- Prof Naman P. Ahuja
This survey of the types and styles of sculpture, architecture and painting that survive from AD 350 - 1350 examines the morphological variations of temples and sculpture styles and sites from the earliest religious shrines in the immediately pre- Gupta period, through the regional schools and styles of the early medieval period. It looks at Jain, Buddhist and Hindu architectural contexts and explores the economic, social and religious functions of the art and buildings made in that period.
It will further explore the increasing complexity of Hindu iconography and the economic base and social motivations for patronage. Students will find it helpful if they start acquainting themselves with the mythology of the main gods before the term starts. They may use any publication (even comic-books) in any language they prefer. In addition, it will be useful to have an introduction to some political and cultural history for which the following books should be useful:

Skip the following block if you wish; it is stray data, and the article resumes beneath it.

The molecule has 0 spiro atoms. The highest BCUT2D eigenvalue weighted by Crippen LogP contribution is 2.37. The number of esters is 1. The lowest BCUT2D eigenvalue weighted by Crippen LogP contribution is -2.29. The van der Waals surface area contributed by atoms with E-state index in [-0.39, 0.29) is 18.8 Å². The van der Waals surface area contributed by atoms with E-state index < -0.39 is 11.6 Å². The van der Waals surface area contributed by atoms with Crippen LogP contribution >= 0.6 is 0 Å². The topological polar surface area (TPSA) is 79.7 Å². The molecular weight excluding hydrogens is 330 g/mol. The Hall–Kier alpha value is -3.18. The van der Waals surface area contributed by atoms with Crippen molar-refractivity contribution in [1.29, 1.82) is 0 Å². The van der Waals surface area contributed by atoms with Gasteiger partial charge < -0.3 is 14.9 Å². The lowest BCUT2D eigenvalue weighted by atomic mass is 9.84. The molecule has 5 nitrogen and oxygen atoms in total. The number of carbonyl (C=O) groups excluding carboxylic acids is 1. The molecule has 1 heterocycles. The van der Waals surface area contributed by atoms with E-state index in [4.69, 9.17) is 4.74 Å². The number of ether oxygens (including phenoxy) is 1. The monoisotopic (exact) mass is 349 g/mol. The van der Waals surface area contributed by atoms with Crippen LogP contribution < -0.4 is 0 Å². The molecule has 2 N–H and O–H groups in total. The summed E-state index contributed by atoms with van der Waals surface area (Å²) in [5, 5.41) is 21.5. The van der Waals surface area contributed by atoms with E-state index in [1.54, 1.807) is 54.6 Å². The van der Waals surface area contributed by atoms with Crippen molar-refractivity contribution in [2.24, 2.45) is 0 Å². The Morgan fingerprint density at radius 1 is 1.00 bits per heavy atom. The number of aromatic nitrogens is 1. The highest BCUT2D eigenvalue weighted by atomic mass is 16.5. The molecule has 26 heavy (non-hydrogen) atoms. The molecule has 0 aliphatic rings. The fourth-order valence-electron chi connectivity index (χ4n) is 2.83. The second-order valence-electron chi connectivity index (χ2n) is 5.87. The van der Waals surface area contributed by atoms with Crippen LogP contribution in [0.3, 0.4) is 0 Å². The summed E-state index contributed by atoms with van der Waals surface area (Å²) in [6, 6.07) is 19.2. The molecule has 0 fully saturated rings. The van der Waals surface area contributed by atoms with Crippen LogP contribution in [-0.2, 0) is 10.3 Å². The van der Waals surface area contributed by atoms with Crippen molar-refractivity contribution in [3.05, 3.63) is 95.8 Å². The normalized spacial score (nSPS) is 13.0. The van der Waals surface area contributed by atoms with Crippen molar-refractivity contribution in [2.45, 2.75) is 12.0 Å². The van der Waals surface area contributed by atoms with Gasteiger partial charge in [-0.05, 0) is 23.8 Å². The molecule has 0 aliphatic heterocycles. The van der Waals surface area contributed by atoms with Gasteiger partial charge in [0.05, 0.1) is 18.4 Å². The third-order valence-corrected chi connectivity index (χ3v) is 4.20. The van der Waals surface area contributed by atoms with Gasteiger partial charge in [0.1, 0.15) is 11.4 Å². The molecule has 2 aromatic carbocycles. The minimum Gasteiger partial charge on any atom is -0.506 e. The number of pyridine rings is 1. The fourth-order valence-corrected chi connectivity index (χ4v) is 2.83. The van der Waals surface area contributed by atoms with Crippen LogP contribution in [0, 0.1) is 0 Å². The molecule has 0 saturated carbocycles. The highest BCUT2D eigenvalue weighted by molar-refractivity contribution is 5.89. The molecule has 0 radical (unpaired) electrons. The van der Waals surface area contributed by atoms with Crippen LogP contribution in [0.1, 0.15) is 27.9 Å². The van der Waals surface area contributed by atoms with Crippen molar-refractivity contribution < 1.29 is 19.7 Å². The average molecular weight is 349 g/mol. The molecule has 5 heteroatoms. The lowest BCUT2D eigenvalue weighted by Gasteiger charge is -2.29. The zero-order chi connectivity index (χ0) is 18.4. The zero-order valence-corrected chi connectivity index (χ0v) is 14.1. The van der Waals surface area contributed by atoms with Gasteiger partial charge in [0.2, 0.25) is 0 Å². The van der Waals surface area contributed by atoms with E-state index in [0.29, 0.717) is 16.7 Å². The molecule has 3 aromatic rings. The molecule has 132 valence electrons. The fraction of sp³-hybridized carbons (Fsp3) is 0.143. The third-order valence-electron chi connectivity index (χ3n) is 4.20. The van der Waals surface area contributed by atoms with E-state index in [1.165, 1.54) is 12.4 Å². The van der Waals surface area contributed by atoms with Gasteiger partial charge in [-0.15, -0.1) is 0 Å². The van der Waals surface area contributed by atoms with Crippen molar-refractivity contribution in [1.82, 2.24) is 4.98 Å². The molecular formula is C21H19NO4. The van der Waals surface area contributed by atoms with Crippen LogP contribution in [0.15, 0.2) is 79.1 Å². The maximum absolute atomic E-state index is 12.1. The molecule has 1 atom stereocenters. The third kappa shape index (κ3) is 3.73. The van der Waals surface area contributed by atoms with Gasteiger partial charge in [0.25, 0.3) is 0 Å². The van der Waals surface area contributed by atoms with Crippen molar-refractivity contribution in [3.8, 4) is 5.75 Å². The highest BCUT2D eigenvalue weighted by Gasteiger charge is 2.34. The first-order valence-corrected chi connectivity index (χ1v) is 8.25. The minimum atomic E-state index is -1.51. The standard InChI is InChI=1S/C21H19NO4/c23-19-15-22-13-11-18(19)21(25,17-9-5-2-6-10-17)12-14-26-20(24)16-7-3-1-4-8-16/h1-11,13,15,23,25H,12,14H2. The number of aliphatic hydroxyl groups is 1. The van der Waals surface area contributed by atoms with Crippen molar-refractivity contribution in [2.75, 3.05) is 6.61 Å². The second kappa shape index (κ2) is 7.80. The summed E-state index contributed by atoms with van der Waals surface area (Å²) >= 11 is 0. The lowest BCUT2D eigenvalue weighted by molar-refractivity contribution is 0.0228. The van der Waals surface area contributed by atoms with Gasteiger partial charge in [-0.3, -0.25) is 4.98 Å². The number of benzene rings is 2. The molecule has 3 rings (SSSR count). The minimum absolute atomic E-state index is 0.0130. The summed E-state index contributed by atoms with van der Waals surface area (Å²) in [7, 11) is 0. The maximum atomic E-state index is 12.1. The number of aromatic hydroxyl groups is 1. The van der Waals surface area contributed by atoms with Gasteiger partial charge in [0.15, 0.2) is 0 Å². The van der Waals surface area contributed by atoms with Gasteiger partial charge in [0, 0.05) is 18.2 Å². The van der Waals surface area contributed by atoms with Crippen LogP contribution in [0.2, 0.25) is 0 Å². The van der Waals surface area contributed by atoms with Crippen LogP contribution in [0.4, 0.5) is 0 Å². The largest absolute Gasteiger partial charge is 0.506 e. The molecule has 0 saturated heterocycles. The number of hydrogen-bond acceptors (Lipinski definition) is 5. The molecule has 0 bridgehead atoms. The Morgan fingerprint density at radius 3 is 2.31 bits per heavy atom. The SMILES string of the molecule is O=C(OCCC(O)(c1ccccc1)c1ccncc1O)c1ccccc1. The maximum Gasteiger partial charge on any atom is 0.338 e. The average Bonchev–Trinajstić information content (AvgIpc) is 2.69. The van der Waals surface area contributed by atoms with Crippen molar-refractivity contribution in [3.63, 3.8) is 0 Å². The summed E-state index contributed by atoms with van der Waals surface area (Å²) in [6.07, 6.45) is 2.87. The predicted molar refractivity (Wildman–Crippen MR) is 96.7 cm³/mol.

• Diana L. Eck, Darsan: Seeing the Divine Image in India, Anima Books Pennsylvania, 1981, Second edn. 1985 (and widely reprinted).
• Gavin Flood, An Introduction to Hinduism, Cambridge University Press (South Asian paperback edition by Foundation Books, New Delhi: 1998)
• George Michell, The Hindu temple: An Introduction to its Meanings and Forms (London 1977, reprinted Chicago 1988)
• Romila Thapar, The History of India, from the origins to AD 1300. (Penguin Books India, 2003)
• Heinrich Zimmer, Myths and Symbols in Indian Art and Civilization, (ed. Joseph Campbell), Princeton University Press, Bollingen Series VI, (first published in 1946, and widely reprinted since, including Indian editions)